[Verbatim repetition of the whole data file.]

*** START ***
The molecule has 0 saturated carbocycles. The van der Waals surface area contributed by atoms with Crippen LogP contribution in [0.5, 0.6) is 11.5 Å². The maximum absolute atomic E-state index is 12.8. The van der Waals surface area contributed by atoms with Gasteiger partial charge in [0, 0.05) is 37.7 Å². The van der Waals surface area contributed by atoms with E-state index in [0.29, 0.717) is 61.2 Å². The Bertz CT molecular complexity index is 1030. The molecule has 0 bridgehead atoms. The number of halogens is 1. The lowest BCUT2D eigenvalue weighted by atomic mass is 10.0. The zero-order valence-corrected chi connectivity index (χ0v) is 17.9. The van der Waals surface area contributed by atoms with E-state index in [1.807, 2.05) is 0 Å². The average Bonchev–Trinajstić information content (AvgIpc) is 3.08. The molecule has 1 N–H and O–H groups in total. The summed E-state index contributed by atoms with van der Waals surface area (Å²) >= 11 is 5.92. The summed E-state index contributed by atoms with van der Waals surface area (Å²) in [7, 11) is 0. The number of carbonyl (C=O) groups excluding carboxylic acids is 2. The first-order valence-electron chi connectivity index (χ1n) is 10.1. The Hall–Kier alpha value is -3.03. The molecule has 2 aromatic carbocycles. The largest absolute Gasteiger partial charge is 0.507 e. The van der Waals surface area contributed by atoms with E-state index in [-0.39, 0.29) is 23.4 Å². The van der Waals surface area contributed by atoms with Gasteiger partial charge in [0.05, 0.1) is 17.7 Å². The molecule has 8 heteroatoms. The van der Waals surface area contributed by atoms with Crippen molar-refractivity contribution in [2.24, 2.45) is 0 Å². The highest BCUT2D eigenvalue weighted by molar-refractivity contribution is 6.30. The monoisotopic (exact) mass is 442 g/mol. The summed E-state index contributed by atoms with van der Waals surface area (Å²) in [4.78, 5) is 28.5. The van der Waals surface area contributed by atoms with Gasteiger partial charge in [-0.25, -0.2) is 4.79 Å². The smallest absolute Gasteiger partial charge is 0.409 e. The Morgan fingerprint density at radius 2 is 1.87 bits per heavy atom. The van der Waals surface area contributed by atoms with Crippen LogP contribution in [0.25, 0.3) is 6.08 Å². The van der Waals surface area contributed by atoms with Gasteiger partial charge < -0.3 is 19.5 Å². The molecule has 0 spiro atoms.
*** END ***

The molecule has 0 saturated carbocycles. The van der Waals surface area contributed by atoms with Crippen LogP contribution in [0.5, 0.6) is 11.5 Å². The maximum absolute atomic E-state index is 12.8. The van der Waals surface area contributed by atoms with Gasteiger partial charge in [0, 0.05) is 37.7 Å². The van der Waals surface area contributed by atoms with E-state index in [0.29, 0.717) is 61.2 Å². The Bertz CT molecular complexity index is 1030. The molecule has 0 bridgehead atoms. The number of halogens is 1. The lowest BCUT2D eigenvalue weighted by atomic mass is 10.0. The zero-order valence-corrected chi connectivity index (χ0v) is 17.9. The van der Waals surface area contributed by atoms with E-state index in [1.807, 2.05) is 0 Å². The average Bonchev–Trinajstić information content (AvgIpc) is 3.08. The molecule has 1 N–H and O–H groups in total. The summed E-state index contributed by atoms with van der Waals surface area (Å²) >= 11 is 5.92. The summed E-state index contributed by atoms with van der Waals surface area (Å²) in [7, 11) is 0. The number of carbonyl (C=O) groups excluding carboxylic acids is 2. The first-order valence-electron chi connectivity index (χ1n) is 10.1. The Hall–Kier alpha value is -3.03. The molecule has 2 aromatic carbocycles. The largest absolute Gasteiger partial charge is 0.507 e. The van der Waals surface area contributed by atoms with E-state index in [-0.39, 0.29) is 23.4 Å². The van der Waals surface area contributed by atoms with Gasteiger partial charge in [0.05, 0.1) is 17.7 Å². The molecule has 8 heteroatoms. The van der Waals surface area contributed by atoms with Crippen molar-refractivity contribution in [2.24, 2.45) is 0 Å². The highest BCUT2D eigenvalue weighted by molar-refractivity contribution is 6.30. The monoisotopic (exact) mass is 442 g/mol. The summed E-state index contributed by atoms with van der Waals surface area (Å²) in [4.78, 5) is 28.5. The van der Waals surface area contributed by atoms with Gasteiger partial charge in [-0.25, -0.2) is 4.79 Å². The smallest absolute Gasteiger partial charge is 0.409 e. The Morgan fingerprint density at radius 2 is 1.87 bits per heavy atom. The van der Waals surface area contributed by atoms with Crippen LogP contribution in [0.25, 0.3) is 6.08 Å². The van der Waals surface area contributed by atoms with Gasteiger partial charge < -0.3 is 19.5 Å². The molecule has 0 spiro atoms.